The Beginners Guide to Managing a Business Fleet

If you’re ready to start on a great new career path with tons of opportunities to grow and thrive, managing a delivery fleet is a great choice. You’ll be able to oversee a crew of professionals while helping a business increase savings and improve its reputation for great customer service, all while learning about ways to create a great, streamlined fleet. Getting into a fleet management is a great way to build excellent organizational skills and business savvy. It’s also an extremely stressful and fast-paced job requiring a lot of skilled coordination and excellent communication skills. If you feel that business fleet management is right for you, here are a few basic principles to consider before starting your new career.

Get on Top of Organization

The first thing you’ll need to bring to your new job is a high capacity for organization. As a fleet manager, you won’t just be responsible for the comings and goings of your drivers. In addition to tracking each job and making sure things run smoothly en route, you’ll be in charge of monitoring driver safety, keeping on top of vehicle maintenance and fuel costs, dealing with customer service, compiling data at the end of each trip and making notes for improvement, implementing safety training, keeping drivers and cars IFTA complaint, and making sure your company is staying within budget at the end of each quarter. If that sounds like a lot of responsibility, it is. However, it doesn’t have to be overwhelming as long as you have the right organizational skills and the right tools. Using a tracking app that can make a lot of these things second nature is a perfect way to save stress and free yourself up to focus on the parts of the job that require more one-on-one communication and attention to detail, like driver safety training and customer service.

Learn About Compliance and Driver Safety

If you’re coming from a different managerial background, there are a few things that are specific to the job that you’ll need to familiarize yourself with. The first of these are compliance laws, which are set up by the government to ensure that your drivers and vehicles are operating safely on the road. Not paying attention to IFTA compliance protocol could mean saddling your company with a hefty fine and a warning. Paying attention to driver safety is just as important. If your drivers aren’t being safe on the road, not only are they endangering their own lives, they’re putting your company’s reputation at stake. Too many infractions can lead to a suspended trucker authority which will be devastating. Making sure you have the right technology in place to monitor driver behavior and train new employees will help you create a safer, more successful fleet.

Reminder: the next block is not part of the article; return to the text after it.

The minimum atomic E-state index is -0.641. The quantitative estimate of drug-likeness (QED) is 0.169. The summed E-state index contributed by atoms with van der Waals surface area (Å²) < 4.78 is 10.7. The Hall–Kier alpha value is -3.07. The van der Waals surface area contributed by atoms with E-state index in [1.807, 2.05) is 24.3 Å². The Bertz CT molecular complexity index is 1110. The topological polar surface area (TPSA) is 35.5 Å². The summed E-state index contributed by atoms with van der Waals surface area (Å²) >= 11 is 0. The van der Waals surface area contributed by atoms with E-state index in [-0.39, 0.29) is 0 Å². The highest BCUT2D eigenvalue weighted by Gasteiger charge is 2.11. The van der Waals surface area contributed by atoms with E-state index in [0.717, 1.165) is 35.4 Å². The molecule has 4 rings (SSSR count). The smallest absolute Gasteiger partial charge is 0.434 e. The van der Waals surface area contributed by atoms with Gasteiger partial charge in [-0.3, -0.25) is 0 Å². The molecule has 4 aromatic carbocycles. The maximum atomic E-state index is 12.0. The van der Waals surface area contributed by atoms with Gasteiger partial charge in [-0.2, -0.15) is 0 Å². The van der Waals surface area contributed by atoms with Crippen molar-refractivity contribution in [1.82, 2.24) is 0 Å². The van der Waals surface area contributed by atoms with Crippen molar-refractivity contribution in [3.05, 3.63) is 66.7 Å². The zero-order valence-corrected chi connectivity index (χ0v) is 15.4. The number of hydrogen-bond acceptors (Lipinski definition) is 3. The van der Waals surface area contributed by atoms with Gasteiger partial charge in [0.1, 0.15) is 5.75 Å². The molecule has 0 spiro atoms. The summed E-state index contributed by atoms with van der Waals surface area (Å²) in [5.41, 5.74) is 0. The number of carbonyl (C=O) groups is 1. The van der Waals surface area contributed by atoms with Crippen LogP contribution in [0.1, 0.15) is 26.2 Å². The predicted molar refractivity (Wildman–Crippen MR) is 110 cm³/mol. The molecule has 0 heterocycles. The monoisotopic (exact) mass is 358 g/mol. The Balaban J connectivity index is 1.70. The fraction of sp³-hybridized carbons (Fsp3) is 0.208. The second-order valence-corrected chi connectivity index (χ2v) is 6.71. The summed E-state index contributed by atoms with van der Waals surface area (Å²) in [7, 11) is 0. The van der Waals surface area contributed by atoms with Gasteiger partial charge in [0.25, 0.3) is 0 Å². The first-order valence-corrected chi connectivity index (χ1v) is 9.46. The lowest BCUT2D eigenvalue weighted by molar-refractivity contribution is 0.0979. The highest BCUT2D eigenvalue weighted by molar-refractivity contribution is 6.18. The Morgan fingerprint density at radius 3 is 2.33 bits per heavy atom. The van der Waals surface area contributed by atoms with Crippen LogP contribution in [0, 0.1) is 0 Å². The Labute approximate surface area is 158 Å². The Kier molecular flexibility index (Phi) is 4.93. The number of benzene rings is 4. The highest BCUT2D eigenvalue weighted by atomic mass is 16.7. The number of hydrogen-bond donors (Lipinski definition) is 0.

Keep Fuel Costs Low

A huge part of your job is making sure your company stays within budget each quarter. The best way to do this is to make sure you’re not overspending where you don’t have to. Even though gas prices constantly fluctuate and it might not seem like you can have too much control over fuel spending from trip to trip, there are plenty of ways to make sure you’re not overspending in the long term. Whether you choose a WatchCard fleet card to cut gas costs or start switching out older vehicles for green cars, you’ll need to keep finding ways to save your company gas over time. Using a fuel card will help you pay a base price for the entire year no matter what happens with gas prices. It will also limit the control your drivers have to overspend on gas from trip to trip. Fleets that invest in fleet fueling cards tend to save upwards of 4,000 a year on gas per vehicle, allowing fleet managers to invest that cash in other parts of the business.

Be a Great Communicator

Setting up an open line of communication with your drivers is the best way to make sure you stay ahead of problems on the road. Not only should you be monitoring each driver per ride, you should be setting up regular check-in sessions to make sure your drivers are staying safe, improving, and feeling contented in their jobs. If you make your office a place where workers can come in and honestly voice a problem or complaint, you’ll never be in the dark about issues between drivers or personal problems that could be getting in the way of your fleet’s success.

Keep Beating Your Best Score

As a great fleet manager, your goal isn’t just to stay consistent from year to year. Ideally, you should be trying to best yourself when it comes to improving safety scores, cutting down on costs, and keeping your workers happy. If you have the right technology, it shouldn’t be too hard to keep trying to master the tricks of the trade and doing a better job each passing year.


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